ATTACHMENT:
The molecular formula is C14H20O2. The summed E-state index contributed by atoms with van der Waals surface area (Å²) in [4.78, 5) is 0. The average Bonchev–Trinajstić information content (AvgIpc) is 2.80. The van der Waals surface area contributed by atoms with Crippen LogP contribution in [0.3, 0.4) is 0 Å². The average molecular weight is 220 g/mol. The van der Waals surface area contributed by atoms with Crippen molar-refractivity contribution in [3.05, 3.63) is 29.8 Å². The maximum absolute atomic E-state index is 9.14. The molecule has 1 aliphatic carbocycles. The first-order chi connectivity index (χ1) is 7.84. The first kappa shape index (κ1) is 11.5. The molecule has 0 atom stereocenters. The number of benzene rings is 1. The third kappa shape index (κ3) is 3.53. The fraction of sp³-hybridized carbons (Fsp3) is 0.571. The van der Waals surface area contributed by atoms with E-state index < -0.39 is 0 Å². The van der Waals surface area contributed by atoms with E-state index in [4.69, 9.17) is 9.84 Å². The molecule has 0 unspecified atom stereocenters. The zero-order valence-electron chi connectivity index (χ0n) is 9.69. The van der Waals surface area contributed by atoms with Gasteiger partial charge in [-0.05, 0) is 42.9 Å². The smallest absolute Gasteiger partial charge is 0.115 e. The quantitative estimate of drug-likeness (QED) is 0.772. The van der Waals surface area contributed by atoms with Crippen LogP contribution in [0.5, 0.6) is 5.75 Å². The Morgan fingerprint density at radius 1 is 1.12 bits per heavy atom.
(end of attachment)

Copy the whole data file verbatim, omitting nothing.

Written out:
The molecular formula is C14H20O2. The summed E-state index contributed by atoms with van der Waals surface area (Å²) in [4.78, 5) is 0. The average Bonchev–Trinajstić information content (AvgIpc) is 2.80. The van der Waals surface area contributed by atoms with Crippen LogP contribution in [0.3, 0.4) is 0 Å². The average molecular weight is 220 g/mol. The van der Waals surface area contributed by atoms with Crippen molar-refractivity contribution in [3.05, 3.63) is 29.8 Å². The maximum absolute atomic E-state index is 9.14. The molecule has 1 aliphatic carbocycles. The first-order chi connectivity index (χ1) is 7.84. The first kappa shape index (κ1) is 11.5. The molecule has 0 atom stereocenters. The number of benzene rings is 1. The third kappa shape index (κ3) is 3.53. The fraction of sp³-hybridized carbons (Fsp3) is 0.571. The van der Waals surface area contributed by atoms with E-state index < -0.39 is 0 Å². The van der Waals surface area contributed by atoms with E-state index in [4.69, 9.17) is 9.84 Å². The molecule has 0 unspecified atom stereocenters. The zero-order valence-electron chi connectivity index (χ0n) is 9.69. The van der Waals surface area contributed by atoms with Gasteiger partial charge in [-0.05, 0) is 42.9 Å². The smallest absolute Gasteiger partial charge is 0.115 e. The quantitative estimate of drug-likeness (QED) is 0.772. The van der Waals surface area contributed by atoms with Crippen LogP contribution in [0.5, 0.6) is 5.75 Å². The Morgan fingerprint density at radius 1 is 1.12 bits per heavy atom.